Monday, January 3, 2011


Boy, did I ever take breathing for granted.
Yes, I knew that we have to breathe in order to live. Yes, I knew in general terms that good breathing is essential to good health. But man-o-man, through my recent bout of pneumonia, I learned a hard lesson about what starts to go wrong when you don’t breathe right.
Apparently, normal oxygen levels in your blood range from 95% to 100%. At these levels, everything is hunky-dory.
But when it slips down to the 94% and below range, bizarre things start to happen since your red blood cells can’t get any oxygen anymore. Mine went down to 93%. So what happened to me?
Lungs with Pneumonia
Well, I had the typical symptoms of shortness of breath, chronic coughing and fatigue… but I’ve felt these things before from simple flu viruses.  The two main (and scariest) things this time (that I had never experienced before) were disorientation and panic.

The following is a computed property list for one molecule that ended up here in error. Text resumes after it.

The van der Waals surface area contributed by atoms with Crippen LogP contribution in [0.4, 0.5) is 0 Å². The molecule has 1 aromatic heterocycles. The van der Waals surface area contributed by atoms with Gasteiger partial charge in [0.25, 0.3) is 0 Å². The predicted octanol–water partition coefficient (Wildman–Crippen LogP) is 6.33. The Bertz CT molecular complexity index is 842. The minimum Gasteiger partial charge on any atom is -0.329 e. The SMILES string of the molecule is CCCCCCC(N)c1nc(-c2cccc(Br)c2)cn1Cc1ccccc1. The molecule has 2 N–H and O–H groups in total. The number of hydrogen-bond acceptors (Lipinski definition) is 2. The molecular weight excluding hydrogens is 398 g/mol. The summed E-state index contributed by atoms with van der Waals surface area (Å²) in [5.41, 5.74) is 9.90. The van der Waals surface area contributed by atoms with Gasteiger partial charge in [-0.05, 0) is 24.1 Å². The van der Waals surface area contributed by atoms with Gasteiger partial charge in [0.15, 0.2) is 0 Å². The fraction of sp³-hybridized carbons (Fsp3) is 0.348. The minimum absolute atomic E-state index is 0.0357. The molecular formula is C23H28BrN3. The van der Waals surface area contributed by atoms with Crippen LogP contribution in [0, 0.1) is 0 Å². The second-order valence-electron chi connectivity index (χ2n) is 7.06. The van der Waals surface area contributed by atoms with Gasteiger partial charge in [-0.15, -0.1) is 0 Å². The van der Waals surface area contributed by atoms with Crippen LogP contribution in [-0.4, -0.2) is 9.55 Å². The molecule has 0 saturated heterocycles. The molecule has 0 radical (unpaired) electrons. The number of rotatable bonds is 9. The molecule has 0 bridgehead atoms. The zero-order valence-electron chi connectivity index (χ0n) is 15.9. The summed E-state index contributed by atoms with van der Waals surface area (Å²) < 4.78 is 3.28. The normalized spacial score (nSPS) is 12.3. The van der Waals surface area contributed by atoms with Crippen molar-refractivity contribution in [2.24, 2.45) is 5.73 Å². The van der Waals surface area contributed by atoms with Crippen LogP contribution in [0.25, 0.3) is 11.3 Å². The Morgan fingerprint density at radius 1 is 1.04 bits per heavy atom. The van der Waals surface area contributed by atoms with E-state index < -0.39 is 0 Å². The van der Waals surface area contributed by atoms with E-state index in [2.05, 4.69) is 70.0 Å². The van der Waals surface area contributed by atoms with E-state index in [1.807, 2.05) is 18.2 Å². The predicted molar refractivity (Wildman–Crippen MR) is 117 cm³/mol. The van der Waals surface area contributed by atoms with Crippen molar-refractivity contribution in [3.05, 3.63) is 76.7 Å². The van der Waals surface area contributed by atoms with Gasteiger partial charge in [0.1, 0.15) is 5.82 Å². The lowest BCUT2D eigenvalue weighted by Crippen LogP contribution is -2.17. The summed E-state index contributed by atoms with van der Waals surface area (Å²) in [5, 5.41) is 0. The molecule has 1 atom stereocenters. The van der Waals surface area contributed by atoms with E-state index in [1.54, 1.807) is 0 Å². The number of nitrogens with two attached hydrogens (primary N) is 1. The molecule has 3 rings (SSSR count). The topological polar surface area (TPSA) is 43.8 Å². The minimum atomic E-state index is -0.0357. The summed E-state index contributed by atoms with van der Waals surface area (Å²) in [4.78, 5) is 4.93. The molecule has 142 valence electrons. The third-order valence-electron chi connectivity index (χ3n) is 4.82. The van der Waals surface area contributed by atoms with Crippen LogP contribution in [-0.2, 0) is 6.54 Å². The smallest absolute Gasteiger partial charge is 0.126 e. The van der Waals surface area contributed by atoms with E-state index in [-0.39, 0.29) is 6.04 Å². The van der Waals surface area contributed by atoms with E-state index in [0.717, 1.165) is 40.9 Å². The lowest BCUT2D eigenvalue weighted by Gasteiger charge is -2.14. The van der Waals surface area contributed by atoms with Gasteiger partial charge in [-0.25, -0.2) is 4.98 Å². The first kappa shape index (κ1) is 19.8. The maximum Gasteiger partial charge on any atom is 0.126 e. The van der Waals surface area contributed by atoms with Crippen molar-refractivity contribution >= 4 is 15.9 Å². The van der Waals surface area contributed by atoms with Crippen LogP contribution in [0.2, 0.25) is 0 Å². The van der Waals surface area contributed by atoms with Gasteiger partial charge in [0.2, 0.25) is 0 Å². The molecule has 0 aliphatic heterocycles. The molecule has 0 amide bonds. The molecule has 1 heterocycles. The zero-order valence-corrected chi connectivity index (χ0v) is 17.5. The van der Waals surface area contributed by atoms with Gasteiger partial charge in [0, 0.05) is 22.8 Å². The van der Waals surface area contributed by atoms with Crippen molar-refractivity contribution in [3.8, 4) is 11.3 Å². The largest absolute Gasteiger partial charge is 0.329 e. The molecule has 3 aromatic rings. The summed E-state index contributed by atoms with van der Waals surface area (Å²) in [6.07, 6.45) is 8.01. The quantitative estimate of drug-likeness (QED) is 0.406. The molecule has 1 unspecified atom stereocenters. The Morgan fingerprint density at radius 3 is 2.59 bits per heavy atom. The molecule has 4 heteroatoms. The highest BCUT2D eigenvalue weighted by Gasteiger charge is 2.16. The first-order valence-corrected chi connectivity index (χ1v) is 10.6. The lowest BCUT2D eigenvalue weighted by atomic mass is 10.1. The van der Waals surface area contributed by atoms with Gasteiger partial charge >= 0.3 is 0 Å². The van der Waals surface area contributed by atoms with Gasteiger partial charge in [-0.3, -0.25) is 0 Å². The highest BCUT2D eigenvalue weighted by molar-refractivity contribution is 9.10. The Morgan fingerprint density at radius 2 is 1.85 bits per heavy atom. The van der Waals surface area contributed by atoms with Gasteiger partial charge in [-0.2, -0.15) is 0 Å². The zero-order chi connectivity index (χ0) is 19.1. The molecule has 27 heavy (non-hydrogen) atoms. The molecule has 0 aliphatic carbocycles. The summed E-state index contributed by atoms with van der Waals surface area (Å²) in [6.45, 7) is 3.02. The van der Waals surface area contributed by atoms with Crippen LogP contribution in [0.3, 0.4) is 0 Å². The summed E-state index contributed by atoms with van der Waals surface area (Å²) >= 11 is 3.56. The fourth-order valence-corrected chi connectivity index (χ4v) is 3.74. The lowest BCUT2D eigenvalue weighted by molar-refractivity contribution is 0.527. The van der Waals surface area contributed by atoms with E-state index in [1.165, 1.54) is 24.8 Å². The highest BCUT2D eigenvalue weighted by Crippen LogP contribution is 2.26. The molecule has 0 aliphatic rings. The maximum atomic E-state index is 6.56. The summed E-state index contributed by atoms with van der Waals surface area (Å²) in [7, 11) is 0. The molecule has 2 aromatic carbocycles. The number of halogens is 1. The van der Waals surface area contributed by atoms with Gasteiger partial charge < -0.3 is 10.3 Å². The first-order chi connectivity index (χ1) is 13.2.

I was powerless. All I could do was sit upright on the edge of the bed, leaning forward slightly. I stared at nothing in particular, and found that real time for me (what the philosophers refer to as “ontological time”) became suspended. I was living from moment-to-moment, not in the sense of nirvana, where you’re “at one with the universe,” but moment-to-moment as in living from paycheck to paycheck: no security and lots of fear because you’re pretty much at the end of your rope and you wonder whether or not you will survive.
I had little sense of my surroundings or of others around me. If you had asked me what I needed, I wouldn’t have been able to tell you, other than I needed to BREATHE.
It was downright scary.
Now that the pneumonia has released its tight grip on me, my oxygen levels are back up to a normal range. I’m still tired and cough a bit, but at least I’m not surviving on short breaths any more. Most importantly, though, the disorientation and panic have retreated.
But my recent experience has made me hypersensitive to miniscule fluctuations in my breathing. I find myself constantly monitoring my “ins” and “outs.” I wonder how long this heightened awareness will last.

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